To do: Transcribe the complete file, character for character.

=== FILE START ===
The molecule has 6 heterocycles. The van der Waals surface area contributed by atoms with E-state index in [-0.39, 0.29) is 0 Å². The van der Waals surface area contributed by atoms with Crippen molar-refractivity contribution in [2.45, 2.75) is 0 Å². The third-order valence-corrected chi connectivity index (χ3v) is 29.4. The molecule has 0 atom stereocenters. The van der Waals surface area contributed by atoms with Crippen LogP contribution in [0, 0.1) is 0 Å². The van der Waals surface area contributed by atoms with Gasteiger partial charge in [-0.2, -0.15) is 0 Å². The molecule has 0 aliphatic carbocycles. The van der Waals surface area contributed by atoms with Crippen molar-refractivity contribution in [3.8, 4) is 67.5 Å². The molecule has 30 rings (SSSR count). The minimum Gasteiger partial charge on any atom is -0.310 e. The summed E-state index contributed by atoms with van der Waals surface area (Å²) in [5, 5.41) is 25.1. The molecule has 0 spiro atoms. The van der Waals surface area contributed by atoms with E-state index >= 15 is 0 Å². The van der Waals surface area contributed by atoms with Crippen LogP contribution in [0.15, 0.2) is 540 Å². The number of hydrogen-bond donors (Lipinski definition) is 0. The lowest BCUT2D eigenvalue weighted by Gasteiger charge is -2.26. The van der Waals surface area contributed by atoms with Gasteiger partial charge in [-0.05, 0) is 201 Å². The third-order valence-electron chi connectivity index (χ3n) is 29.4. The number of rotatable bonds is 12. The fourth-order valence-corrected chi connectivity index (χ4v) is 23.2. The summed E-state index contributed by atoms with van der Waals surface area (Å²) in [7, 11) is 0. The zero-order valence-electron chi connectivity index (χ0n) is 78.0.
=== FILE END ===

The molecule has 6 heterocycles. The van der Waals surface area contributed by atoms with E-state index in [-0.39, 0.29) is 0 Å². The van der Waals surface area contributed by atoms with Crippen molar-refractivity contribution in [2.45, 2.75) is 0 Å². The third-order valence-corrected chi connectivity index (χ3v) is 29.4. The molecule has 0 atom stereocenters. The van der Waals surface area contributed by atoms with Crippen LogP contribution in [0, 0.1) is 0 Å². The van der Waals surface area contributed by atoms with Gasteiger partial charge in [-0.2, -0.15) is 0 Å². The molecule has 0 aliphatic carbocycles. The van der Waals surface area contributed by atoms with Crippen molar-refractivity contribution in [3.8, 4) is 67.5 Å². The molecule has 30 rings (SSSR count). The minimum Gasteiger partial charge on any atom is -0.310 e. The summed E-state index contributed by atoms with van der Waals surface area (Å²) in [5, 5.41) is 25.1. The molecule has 0 spiro atoms. The van der Waals surface area contributed by atoms with E-state index >= 15 is 0 Å². The van der Waals surface area contributed by atoms with Crippen LogP contribution in [0.15, 0.2) is 540 Å². The number of hydrogen-bond donors (Lipinski definition) is 0. The lowest BCUT2D eigenvalue weighted by Gasteiger charge is -2.26. The van der Waals surface area contributed by atoms with Gasteiger partial charge in [-0.05, 0) is 201 Å². The third-order valence-electron chi connectivity index (χ3n) is 29.4. The number of rotatable bonds is 12. The fourth-order valence-corrected chi connectivity index (χ4v) is 23.2. The summed E-state index contributed by atoms with van der Waals surface area (Å²) in [7, 11) is 0. The zero-order valence-electron chi connectivity index (χ0n) is 78.0.